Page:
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Online harassment

ACCA affiliate admonished for cyber harassment


An ACCA affiliate was admonished this month and had to pay costs of £5000 after allegations of harassment were found proved against him.

12th Apr 2021
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The accused affiliate, Ravi Juthani, first registered with the ACCA as a student during early 2013. He graduated two years later and became an affiliate, which he remains today.

Juthani applied to become an ACCA affiliate during 2019; whilst completing his application, he was prompted to give full disclosure and declare any previous offences or convictions that would go against the accounting body’s guidelines.

It was then that Juthani disclosed his involvement in the harassment of three other people, for which he was convicted during 2011.


The ACCA disciplinary report states that between April and May 2011, whilst studying at Nottingham University, Juthani was found guilty of harassing a woman (Person A). He was sending explicit emails, photographs, and demands via Facebook and Hotmail.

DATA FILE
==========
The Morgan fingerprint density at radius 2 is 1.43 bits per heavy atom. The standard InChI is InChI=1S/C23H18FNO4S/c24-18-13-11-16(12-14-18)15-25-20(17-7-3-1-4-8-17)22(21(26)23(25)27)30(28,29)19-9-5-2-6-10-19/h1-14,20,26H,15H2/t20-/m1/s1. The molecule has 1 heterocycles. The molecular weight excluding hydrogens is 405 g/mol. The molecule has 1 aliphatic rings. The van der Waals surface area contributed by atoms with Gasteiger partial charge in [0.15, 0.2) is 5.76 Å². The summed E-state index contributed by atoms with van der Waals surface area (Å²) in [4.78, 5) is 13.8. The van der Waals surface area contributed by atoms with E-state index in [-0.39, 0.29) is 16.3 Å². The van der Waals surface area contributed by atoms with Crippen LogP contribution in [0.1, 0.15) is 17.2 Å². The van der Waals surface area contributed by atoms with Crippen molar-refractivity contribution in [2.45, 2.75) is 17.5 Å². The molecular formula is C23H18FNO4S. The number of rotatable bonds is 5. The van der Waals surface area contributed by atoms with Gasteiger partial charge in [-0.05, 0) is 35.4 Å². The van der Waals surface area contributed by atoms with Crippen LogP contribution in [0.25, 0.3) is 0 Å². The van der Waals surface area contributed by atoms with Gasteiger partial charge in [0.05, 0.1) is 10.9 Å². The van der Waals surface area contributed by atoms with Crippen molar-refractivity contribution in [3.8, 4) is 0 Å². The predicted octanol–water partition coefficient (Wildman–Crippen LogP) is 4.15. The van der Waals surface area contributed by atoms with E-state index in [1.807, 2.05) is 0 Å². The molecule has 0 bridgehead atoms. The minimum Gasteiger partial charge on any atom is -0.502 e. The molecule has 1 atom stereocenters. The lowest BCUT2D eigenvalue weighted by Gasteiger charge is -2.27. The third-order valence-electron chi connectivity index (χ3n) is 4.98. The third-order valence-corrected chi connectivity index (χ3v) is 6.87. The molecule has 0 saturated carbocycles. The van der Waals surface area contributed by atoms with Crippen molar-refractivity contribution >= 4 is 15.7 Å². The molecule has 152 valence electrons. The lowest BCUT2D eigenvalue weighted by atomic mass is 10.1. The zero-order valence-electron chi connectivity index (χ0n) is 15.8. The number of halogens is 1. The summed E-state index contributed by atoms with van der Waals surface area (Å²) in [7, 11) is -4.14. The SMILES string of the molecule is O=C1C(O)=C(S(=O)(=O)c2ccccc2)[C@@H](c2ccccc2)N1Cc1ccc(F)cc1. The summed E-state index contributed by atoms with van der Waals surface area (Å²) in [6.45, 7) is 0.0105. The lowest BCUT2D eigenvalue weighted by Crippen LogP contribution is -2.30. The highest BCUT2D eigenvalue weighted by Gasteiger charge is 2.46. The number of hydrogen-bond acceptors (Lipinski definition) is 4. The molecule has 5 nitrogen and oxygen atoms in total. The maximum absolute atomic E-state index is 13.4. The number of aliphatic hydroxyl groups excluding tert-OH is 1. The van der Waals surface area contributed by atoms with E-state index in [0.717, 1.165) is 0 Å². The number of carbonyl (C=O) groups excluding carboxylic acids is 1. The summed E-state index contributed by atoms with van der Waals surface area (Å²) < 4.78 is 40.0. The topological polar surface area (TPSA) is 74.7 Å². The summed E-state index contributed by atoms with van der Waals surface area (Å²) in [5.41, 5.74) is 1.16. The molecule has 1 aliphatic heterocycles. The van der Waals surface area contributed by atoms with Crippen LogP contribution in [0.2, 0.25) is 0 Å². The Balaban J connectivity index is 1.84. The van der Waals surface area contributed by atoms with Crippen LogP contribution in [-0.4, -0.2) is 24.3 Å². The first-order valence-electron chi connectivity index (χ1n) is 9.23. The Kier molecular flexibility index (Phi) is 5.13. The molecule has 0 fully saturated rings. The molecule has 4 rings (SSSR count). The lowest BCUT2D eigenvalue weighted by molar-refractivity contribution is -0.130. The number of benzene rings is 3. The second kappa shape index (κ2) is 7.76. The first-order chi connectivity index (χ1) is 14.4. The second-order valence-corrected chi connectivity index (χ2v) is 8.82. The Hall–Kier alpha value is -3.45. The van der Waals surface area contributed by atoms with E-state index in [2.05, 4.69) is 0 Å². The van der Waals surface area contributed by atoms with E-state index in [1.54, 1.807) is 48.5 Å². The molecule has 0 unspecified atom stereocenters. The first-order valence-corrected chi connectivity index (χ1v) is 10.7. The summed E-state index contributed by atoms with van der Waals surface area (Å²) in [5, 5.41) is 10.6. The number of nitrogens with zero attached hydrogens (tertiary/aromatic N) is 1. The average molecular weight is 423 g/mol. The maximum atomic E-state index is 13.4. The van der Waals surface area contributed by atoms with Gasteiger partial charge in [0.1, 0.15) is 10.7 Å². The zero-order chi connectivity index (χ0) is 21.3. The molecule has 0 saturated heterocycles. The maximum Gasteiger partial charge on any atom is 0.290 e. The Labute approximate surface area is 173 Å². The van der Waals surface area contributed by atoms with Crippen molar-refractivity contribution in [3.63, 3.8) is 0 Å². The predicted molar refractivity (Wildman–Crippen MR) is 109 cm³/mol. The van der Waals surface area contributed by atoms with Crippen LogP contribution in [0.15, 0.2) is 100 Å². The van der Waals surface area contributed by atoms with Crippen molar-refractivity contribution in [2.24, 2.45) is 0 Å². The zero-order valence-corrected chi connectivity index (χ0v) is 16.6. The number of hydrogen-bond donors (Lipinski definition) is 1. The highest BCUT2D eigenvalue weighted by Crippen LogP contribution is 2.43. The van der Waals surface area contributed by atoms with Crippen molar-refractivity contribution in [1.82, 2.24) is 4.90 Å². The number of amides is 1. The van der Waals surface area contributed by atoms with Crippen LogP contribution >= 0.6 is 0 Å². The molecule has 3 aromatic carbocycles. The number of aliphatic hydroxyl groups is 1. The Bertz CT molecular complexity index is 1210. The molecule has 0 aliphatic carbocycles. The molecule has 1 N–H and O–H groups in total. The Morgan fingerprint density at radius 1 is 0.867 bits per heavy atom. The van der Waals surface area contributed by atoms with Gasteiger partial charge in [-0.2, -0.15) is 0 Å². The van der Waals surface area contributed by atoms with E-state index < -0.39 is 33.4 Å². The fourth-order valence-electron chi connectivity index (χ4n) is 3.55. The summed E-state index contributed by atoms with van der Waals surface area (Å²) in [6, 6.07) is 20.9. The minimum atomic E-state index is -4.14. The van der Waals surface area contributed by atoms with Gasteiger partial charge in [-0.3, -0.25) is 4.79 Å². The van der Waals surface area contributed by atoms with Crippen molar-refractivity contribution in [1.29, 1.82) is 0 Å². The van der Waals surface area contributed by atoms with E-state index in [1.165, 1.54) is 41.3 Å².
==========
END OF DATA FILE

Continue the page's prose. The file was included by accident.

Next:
At the same time, Juthani was found to be harassing another woman (Person B), via similar digital medias. He sent Person B numerous emails and explicit photographs, in the knowledge that his behaviour amounted to direct harassment.

Between March and May of the same year, Juthani was proven to be harassing another woman (Person C). This again involved digital harassment via email. 

Each of these convictions go against the Protection from Harassment Act 1997.

As well as this, the report states that between March and May 2011 Juthani "caused a computer to perform a function with intent to secure unauthorised access to data". This is contrary to the Computer Misuse Act 1990.

Disciplinary action

As Juthani failed to inform the ACCA of these convictions when he initially registered as a student, the disciplinary committee proposed him to be guilty of misconduct pursuant to the association’s byelaws.

Juthani admitted that the facts of the various allegations were true, thereby proving them by virtue of his admissions.

However, he did not admit misconduct in regards to his failure to inform the ACCA of these convictions when he initially registered.

The committee accepted Juthani's argument that he was unaware of his duty to report previous convictions when applying for student membership.